·         Work On Your Own Side Projects: This one might seem controversial but let me clarify that I do not mean doing freelance work because even though your organization may never find out, it is ethically in breach of contract with your contract. If you have been lucky enough to be trained in some web based technologies such as Java, .NET or even HTML etc. spare sometime after office to build your own side projects. They could be very small projects tackling some problem that only you might have but there are multiple benefits of developing side projects. Worst case scenario, you will improve your technical skills. On the up side, you might end up creating your own business. A lot of technology start-ups were actually side projects the founders tinkered on with while they were employed full-time. You may not always succeed but there is no downside to the same

When making a strategic cloud decision, organizations can follow either one of two ideologies: open or closed.

In the past, major software technologies have been widely accepted because an emerging market leader simplified the initial adoption.  After a technology comes of age, the industry spawns open alternatives that provide choice and flexibility, and the result is an open alternative that quickly gains traction and most often outstrips the capabilities of its proprietary predecessor.

After an organization invests significantly in a technology, the complexity and effort required steering a given workload onto a new system or platform is, in most cases, significant. Switching outlays, shifting to updated or new software/hardware platforms, and the accompanying risks may lead to the ubiquitousness of large, monolithic and complex ERP systems – reason not being that they offer the best value for an organization, but rather because shifting to anything else is simply – unthinkable.

There’s no denying that these are critical considerations today since a substantial number of organizations are making their first jump into the cloud and making preparations for the upsetting shift in how IT is delivered to both internal and external clientele. Early adopters are aware of the fact that the innovation brought about by open technologies can bring dramatic change, and hence are realizing how crucial it is to be able to chart their own destiny.

Tech Life in Texas

Austin may be considered the live music capital of the world but the field of technology is becoming the new norm in the The Lone Star State. Home to Dell and Compaq computers, there is a reason why central Texas is often referred to as the Silicon Valley of the south. It?s rated third on the charts of the top computer places in the United States with a social learning and training IT atmosphere. Adding the fact that Austin offers fairly inexpensive living costs for students, software developers may take note as they look to relocate.
A brand for a company is like a reputation for a person. You earn reputation by trying to do hard things well. Jeff Bezos Amazon.com founder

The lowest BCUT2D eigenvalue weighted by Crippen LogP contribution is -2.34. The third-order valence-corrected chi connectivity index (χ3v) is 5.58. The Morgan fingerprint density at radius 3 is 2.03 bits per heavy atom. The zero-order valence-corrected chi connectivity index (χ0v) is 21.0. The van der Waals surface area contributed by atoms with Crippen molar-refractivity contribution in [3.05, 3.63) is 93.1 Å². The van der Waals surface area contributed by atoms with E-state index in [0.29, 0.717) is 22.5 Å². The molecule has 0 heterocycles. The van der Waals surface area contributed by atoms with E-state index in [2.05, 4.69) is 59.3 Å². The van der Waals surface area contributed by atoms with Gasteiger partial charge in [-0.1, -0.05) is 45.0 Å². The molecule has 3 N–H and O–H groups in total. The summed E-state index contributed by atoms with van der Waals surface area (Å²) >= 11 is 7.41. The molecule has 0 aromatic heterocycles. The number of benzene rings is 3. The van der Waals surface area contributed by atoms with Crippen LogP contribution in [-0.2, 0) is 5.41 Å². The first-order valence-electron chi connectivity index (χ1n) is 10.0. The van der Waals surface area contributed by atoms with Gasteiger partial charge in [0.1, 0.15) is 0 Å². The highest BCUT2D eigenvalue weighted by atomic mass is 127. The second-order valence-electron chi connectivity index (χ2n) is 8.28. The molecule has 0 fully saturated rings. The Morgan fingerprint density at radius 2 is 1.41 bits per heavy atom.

other Learning Options
Software developers near San Angelo have ample opportunities to meet like minded techie individuals, collaborate and expend their career choices by participating in Meet-Up Groups. The following is a list of Technology Groups in the area.
Fortune 500 and 1000 companies in Texas that offer opportunities for .NET developers
Company Name City Industry Secondary Industry
Dr Pepper Snapple Group Plano Manufacturing Nonalcoholic Beverages
Western Refining, Inc. El Paso Energy and Utilities Gasoline and Oil Refineries
Frontier Oil Corporation Dallas Manufacturing Chemicals and Petrochemicals
ConocoPhillips Houston Energy and Utilities Gasoline and Oil Refineries
Dell Inc Round Rock Computers and Electronics Computers, Parts and Repair
Enbridge Energy Partners, L.P. Houston Transportation and Storage Transportation & Storage Other
GameStop Corp. Grapevine Retail Retail Other
Fluor Corporation Irving Business Services Management Consulting
Kimberly-Clark Corporation Irving Manufacturing Paper and Paper Products
Exxon Mobil Corporation Irving Energy and Utilities Gasoline and Oil Refineries
Plains All American Pipeline, L.P. Houston Energy and Utilities Gasoline and Oil Refineries
Cameron International Corporation Houston Energy and Utilities Energy and Utilities Other
Celanese Corporation Irving Manufacturing Chemicals and Petrochemicals
HollyFrontier Corporation Dallas Energy and Utilities Gasoline and Oil Refineries
Kinder Morgan, Inc. Houston Energy and Utilities Gas and Electric Utilities
Marathon Oil Corporation Houston Energy and Utilities Gasoline and Oil Refineries
United Services Automobile Association San Antonio Financial Services Personal Financial Planning and Private Banking
J. C. Penney Company, Inc. Plano Retail Department Stores
Energy Transfer Partners, L.P. Dallas Energy and Utilities Energy and Utilities Other
Atmos Energy Corporation Dallas Energy and Utilities Alternative Energy Sources
National Oilwell Varco Inc. Houston Manufacturing Manufacturing Other